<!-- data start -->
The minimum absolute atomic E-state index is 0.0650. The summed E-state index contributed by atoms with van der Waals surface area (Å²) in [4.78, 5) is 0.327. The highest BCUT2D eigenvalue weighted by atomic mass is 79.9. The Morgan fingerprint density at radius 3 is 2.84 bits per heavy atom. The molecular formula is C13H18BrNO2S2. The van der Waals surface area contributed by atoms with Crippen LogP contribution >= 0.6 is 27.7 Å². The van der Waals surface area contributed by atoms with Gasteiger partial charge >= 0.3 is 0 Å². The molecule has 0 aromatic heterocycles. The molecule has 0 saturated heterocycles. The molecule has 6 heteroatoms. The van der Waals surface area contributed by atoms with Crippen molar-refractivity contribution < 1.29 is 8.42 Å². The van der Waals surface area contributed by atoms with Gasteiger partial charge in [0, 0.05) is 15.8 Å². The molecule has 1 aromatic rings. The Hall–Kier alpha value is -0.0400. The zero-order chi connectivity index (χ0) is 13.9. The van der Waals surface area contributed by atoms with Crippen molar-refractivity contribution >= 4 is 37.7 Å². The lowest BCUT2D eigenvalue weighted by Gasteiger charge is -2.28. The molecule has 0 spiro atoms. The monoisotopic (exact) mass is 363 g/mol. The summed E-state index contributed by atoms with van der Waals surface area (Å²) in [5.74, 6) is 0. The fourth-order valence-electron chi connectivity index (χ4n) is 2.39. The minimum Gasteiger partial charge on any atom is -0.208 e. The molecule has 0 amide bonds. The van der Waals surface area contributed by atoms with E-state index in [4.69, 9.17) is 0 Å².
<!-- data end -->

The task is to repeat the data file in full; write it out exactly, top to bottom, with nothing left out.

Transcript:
The minimum absolute atomic E-state index is 0.0650. The summed E-state index contributed by atoms with van der Waals surface area (Å²) in [4.78, 5) is 0.327. The highest BCUT2D eigenvalue weighted by atomic mass is 79.9. The Morgan fingerprint density at radius 3 is 2.84 bits per heavy atom. The molecular formula is C13H18BrNO2S2. The van der Waals surface area contributed by atoms with Crippen LogP contribution >= 0.6 is 27.7 Å². The van der Waals surface area contributed by atoms with Gasteiger partial charge >= 0.3 is 0 Å². The molecule has 0 aromatic heterocycles. The molecule has 0 saturated heterocycles. The molecule has 6 heteroatoms. The van der Waals surface area contributed by atoms with Crippen molar-refractivity contribution < 1.29 is 8.42 Å². The van der Waals surface area contributed by atoms with Gasteiger partial charge in [0, 0.05) is 15.8 Å². The molecule has 1 aromatic rings. The Hall–Kier alpha value is -0.0400. The zero-order chi connectivity index (χ0) is 13.9. The van der Waals surface area contributed by atoms with Crippen molar-refractivity contribution >= 4 is 37.7 Å². The lowest BCUT2D eigenvalue weighted by Gasteiger charge is -2.28. The molecule has 0 spiro atoms. The monoisotopic (exact) mass is 363 g/mol. The summed E-state index contributed by atoms with van der Waals surface area (Å²) in [5.74, 6) is 0. The fourth-order valence-electron chi connectivity index (χ4n) is 2.39. The minimum Gasteiger partial charge on any atom is -0.208 e. The molecule has 0 amide bonds. The van der Waals surface area contributed by atoms with E-state index in [4.69, 9.17) is 0 Å².